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Are you one of the 40% with number trouble?

Take our quick quiz and see if you’re one of the two in five who has trouble solving basic maths problems.

Image: Rainer Ebert via Flickr

It was reported yesterday that a new study by the National Adult Literary Agency found 40% of Irish adults – that’s two in five – have difficulties solving some basic primary school maths problems.

Let’s see just how many of our readers have such problems. Take our quick quiz and see if you’re one of the adults with trouble performing basic calculations.

Q1. You’re in a restaurant and your bill comes to €180. There’s no service charge included, and the custom is to add 10% to the price of your bill. But you don’t want to leave coins, and don’t want to cut the tip to less than 10% – so much do you leave on the table as you leave?

Q2. You’re in a supermarket and there’s a few offers on biscuits. You can get 3 packets of Jaffa Cakes for €5, or two twin packs for €5.99. Which is the better value?

Q3. What is half of a half of a half?


Hello, Mrs Murphy, with your score of geese.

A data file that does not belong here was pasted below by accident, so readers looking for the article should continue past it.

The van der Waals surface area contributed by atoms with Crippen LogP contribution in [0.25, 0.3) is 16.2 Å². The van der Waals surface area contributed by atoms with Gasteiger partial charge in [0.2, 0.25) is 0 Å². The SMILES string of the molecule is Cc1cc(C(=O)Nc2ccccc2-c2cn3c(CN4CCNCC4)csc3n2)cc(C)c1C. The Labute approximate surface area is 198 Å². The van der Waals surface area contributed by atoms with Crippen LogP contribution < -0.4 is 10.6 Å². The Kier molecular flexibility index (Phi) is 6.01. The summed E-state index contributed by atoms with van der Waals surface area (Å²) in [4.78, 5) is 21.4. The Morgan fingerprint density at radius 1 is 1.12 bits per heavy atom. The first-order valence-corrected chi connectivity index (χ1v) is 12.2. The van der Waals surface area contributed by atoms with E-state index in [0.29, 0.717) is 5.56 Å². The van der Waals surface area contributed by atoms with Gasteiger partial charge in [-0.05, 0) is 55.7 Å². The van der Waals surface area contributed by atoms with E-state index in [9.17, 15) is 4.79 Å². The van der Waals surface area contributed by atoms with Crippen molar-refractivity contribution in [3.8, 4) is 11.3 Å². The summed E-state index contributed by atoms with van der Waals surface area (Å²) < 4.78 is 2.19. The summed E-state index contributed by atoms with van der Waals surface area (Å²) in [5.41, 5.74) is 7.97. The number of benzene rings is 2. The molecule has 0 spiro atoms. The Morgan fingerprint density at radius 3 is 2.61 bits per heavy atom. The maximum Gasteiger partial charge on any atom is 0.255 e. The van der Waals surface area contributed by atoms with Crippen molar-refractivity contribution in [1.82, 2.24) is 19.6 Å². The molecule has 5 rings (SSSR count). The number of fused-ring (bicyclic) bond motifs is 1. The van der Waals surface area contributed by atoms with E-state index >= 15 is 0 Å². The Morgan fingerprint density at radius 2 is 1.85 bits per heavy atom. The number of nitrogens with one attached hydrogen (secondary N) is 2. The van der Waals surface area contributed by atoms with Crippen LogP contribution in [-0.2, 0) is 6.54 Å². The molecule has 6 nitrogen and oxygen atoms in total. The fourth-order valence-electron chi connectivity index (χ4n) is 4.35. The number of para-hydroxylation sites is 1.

“I haven’t a score,” says she:
“If I had twice as much, and half as much,
then I’d have a score,” says she.

How many geese does Mrs Murphy have?

Q5. Which is bigger: five-dozen and ten, or ten-dozen and five?

OK. When you’ve got your answers, hit Control + A to reveal the answers below.

Q1. 10% of €180 is €18, so if you wanted to add 10% to your bill, it would be €180 + €18 = €198. If you don’t want to deal with coins, and don’t want to round down your answer, you would leave €200 on the table.

Q2. Three packets of biscuits at €5 each mean that each packet costs €1.67. Two twin packs mean you could buy 4 packets for €5.99, which works out at about €1.50 each. Therefore it’s cheaper to buy the two twin packs.

Q3. Half of a half is a quarter. Half of a quarter is one-eighth.

Q4. Mrs Murphy says that if she had twice as many geese, and then you added half as many as she currently had, she would have a score (20). You can state this, in algebra, as 2x + 0.5x = 20. Therefore 2.5x = 20, and x = 8. Mrs Murphy has 8 geese.

Q5. Five dozens is equal to 5 times 12, or 60. 60 + 10 = 70. Ten dozens is 10 times 12, or 120. 120 + 5 = 125. Therefore, ten-dozen and five is bigger.

Now – our poll is anonymous, so there’s nothing to be embarrassed about. Be honest: how many of the five questions did you get right?

Poll Results:

5/5 - I can do numbers, me. (22)
4/5 - I'm not bad, but I really don't care about how many geese Mrs Murphy has. (20)
3/5 - I don't tip. (2)
2/5 - Half of a half of a half of my brain can't figure out fractions. (1)
1/5 - I hate biscuits. And tipping. (1)
0/5 - I hate biscuits. And tipping. And fractions. And all numbers. Leave me alone while I go off to tend my eight geese. (1)

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About the author:

Gavan Reilly

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